19 March 2013 | News | By BioSpectrum Bureau
WHO and Global Fund have identified an anticipated gap of $1.6 billion in annual international support for the fight against tuberculosis in 118 low and middle income countries
Singapore: WHO and the Global Fund to Fight AIDS, TB and Malaria said that strains of tuberculosis with resistance to multiple drugs could spread widely and highlight an annual need of at least $1.6 billion in international funding for treatment and prevention of the disease.
Dr Margaret Chan, director-general of WHO, and Dr Mark Dybul, executive director of the Global Fund, said the only way to carry out the urgent work of identifying all new cases of tuberculosis, while simultaneously making progress against the most serious existing cases, will be to mobilize significant funding from domestic sources and international donors.
With the overwhelming majority of international funding for tuberculosis coming through the Global Fund, they said, it is imperative that efforts to raise money be effective this year. Growing alarm about the threat of multi-drug resistant TB, also known as MDR-TB, is making that even more pressing. "We are treading water at a time when we desperately need to scale up our response to MDR-TB," said Dr Chan. "We have gained a lot of ground in TB control through international collaboration, but it can easily be lost if we do not act now."
WHO and the Global Fund have identified an anticipated gap of $1.6 billion in annual international support for the fight against tuberculosis in 118 low and middle income countries on top of an estimated $3.2 billion that could be provided by the countries themselves. Filling this gap could enable full treatment for 17 million TB and multidrug-resistant TB patients and save six million lives between 2014-16.
"It is critical that we raise the funding that is urgently needed to control this disease," said Dr Dybul. "If we don't act now, our costs could skyrocket. It is invest now or pay forever."
Dr Chan and Dr Dybul spoke to the media in Geneva in advance of World TB Day on March 24, which commemorates the day in 1882 when Dr Robert Koch discovered the mycobacterium that causes tuberculosis.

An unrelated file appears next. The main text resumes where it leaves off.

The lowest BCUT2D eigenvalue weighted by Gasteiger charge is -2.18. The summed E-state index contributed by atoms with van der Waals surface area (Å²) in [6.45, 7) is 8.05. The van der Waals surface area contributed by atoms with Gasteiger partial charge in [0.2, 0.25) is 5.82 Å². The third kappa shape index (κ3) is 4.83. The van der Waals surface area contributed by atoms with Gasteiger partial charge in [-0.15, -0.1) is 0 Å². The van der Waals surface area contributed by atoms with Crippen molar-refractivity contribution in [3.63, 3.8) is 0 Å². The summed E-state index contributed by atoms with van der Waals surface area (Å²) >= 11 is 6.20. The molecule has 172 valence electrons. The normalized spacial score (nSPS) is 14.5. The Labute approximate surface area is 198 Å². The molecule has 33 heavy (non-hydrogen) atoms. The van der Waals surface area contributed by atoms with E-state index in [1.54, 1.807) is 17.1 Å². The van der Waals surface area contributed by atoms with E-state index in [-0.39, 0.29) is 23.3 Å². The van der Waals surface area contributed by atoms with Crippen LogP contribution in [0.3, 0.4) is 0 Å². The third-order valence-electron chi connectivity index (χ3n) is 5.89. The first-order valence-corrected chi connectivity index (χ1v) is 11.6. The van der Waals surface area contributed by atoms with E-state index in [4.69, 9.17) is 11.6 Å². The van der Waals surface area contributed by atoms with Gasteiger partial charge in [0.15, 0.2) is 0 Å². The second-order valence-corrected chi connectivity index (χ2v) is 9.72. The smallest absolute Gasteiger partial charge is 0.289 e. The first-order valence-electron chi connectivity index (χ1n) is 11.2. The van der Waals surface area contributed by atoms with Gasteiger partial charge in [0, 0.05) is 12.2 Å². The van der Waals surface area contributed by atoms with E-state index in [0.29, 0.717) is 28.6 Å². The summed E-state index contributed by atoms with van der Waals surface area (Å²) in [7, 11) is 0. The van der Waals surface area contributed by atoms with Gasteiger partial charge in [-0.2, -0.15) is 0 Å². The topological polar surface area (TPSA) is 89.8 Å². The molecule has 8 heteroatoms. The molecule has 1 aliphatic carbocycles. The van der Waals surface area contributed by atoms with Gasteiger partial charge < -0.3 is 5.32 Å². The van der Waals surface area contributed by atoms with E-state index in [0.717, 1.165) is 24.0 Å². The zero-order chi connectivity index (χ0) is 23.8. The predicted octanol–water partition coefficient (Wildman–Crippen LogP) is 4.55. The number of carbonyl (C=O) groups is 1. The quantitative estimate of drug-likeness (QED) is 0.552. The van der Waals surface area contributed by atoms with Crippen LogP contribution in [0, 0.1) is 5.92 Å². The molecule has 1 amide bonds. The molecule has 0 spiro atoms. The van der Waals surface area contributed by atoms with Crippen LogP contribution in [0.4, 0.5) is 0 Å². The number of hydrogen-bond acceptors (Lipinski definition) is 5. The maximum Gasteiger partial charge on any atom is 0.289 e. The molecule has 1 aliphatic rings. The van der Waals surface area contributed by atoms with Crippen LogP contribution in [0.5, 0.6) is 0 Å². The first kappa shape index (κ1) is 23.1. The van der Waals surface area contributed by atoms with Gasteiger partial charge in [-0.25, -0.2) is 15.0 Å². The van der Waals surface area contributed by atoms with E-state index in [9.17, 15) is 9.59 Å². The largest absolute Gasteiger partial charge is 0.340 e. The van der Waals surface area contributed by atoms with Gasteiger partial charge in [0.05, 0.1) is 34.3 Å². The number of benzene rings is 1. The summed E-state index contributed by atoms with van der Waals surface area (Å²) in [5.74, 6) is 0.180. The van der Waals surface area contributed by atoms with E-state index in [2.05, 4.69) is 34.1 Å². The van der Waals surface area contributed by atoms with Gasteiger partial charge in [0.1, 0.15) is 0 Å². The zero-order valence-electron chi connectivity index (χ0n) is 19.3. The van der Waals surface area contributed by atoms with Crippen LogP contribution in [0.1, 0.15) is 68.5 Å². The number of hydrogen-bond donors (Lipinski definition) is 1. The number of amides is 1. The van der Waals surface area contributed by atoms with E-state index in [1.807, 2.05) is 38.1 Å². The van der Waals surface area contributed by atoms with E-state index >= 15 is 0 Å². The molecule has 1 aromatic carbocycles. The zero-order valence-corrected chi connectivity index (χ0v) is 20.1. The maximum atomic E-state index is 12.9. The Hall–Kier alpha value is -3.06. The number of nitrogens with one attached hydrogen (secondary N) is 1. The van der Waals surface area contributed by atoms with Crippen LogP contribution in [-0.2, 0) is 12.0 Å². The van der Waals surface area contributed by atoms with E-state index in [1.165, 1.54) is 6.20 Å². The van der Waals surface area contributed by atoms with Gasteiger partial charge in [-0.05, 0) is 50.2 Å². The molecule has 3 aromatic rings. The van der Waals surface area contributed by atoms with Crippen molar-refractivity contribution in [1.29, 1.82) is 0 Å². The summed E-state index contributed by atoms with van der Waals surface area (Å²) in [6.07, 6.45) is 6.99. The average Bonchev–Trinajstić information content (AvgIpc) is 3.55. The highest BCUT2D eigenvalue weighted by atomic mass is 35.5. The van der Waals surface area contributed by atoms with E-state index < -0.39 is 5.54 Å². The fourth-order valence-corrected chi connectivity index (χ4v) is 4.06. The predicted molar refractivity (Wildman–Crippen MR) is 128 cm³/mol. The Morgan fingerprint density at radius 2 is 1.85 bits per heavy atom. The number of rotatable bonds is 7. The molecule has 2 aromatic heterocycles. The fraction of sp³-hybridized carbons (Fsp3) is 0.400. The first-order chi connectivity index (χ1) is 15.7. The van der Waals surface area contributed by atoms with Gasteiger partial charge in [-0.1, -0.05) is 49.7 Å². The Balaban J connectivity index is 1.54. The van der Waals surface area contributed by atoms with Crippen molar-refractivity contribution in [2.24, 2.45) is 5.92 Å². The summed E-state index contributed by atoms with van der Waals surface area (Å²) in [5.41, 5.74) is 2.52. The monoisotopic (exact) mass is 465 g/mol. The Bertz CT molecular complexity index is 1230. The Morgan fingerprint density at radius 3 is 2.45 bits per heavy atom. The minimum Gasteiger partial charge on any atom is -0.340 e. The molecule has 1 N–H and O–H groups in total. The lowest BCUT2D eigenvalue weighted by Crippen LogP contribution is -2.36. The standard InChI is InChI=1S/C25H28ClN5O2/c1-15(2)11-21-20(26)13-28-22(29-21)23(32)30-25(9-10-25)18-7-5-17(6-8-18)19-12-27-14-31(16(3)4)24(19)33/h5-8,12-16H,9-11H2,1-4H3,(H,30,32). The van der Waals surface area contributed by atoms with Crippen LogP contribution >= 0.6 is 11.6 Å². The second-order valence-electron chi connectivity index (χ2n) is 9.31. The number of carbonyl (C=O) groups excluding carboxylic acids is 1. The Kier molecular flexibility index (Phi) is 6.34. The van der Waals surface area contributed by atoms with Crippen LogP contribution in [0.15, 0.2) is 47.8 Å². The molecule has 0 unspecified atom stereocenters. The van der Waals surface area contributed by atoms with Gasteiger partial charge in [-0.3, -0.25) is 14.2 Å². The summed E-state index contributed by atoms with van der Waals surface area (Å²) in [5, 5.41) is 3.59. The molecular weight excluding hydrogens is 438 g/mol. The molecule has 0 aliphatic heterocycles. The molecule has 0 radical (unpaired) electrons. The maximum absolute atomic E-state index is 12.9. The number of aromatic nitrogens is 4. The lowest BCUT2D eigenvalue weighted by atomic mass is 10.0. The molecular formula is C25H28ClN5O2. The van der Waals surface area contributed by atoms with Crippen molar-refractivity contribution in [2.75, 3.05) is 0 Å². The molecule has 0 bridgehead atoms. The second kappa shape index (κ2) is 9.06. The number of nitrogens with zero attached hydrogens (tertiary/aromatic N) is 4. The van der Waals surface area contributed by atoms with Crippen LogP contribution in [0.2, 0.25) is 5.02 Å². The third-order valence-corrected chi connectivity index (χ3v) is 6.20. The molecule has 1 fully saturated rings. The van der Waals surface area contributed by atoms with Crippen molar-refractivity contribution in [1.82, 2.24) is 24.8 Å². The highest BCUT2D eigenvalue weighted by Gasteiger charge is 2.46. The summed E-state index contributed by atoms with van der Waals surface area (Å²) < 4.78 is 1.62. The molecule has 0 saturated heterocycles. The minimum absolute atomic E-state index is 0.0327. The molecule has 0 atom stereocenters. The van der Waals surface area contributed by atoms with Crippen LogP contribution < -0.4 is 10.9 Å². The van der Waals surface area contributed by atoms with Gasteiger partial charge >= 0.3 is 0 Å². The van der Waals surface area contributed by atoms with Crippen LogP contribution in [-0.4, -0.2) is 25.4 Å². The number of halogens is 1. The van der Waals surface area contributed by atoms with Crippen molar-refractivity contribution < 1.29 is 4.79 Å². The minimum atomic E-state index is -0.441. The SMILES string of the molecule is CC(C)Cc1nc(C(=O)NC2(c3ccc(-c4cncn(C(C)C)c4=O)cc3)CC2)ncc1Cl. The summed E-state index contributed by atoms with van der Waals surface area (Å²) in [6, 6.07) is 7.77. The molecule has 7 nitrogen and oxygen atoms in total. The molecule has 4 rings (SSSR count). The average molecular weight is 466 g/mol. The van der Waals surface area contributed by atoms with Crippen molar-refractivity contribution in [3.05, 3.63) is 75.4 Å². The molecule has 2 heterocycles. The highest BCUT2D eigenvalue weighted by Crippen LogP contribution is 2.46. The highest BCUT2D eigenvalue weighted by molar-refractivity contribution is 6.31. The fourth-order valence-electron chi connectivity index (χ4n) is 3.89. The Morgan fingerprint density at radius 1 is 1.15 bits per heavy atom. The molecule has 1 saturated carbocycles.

While the Millennium Development Goal of turning around the TB epidemic has already been met, the two percent decline in the number of people falling ill with TB each year remains too slow. Two regions - Africa and Europe - are not on track to achieve the global target of halving the TB death rate between 1990 and 2015. In 2011, 1.4 million people died due to TB, with the greatest per capita death rate in Africa. Multidrug-resistant TB (MDR-TB) presents a major threat, with an estimated 630,000 people ill worldwide with this form of TB today.
WHO worked with the Global Fund and the Stop TB Partnership to support selected high TB burden countries in reviewing their priorities for the next three years and estimating available funding and gaps. Estimates have been made for 118 countries eligible for Global Fund support. Of the US$ 1.6 billion gap in donor financing, almost 60 percent is for WHO's Africa region.
In the 118 countries, there are four priority areas for domestic and international investment to drive down deaths, alleviate suffering, cut transmission and contain spread of drug resistance.
For the core areas of expanded diagnosis and effective treatment for drug-susceptible TB (which will prevent MDR-TB), a total of $2.6 billion is needed each year for the 2014-16 period. For 2011, funding of about $2 billion was available. In low-income countries, especially in Africa, this is the largest area for increased financing.
Prompt and effective treatment for multidrug-resistant TB requires an estimated total of $1.3 billion per year. This is where the greatest increase in funding is needed in the coming years. For 2011, funding of US$ 0.5 billion was available.
Uptake of new rapid diagnostics and associated laboratory strengthening, especially for the diagnosis of MDR-TB and for TB diagnosis among people living with HIV, requires $600 million per year. Excluding antiretroviral treatment for TB patients living with HIV, which is financed by HIV programs and their donors, about $330 million is required for HIV-associated TB interventions, such as testing TB patients for HIV, ensuring regular screening for active TB disease among people living with HIV, and providing TB preventive treatment.
In addition to the $1.6 billion annual gap in international financing for the critical implementation interventions above, WHO and partners estimate that there is a $1.3 billion annual gap for TB research and development during the period 2014-2016, including clinical trials for new TB drugs, diagnostics and vaccines.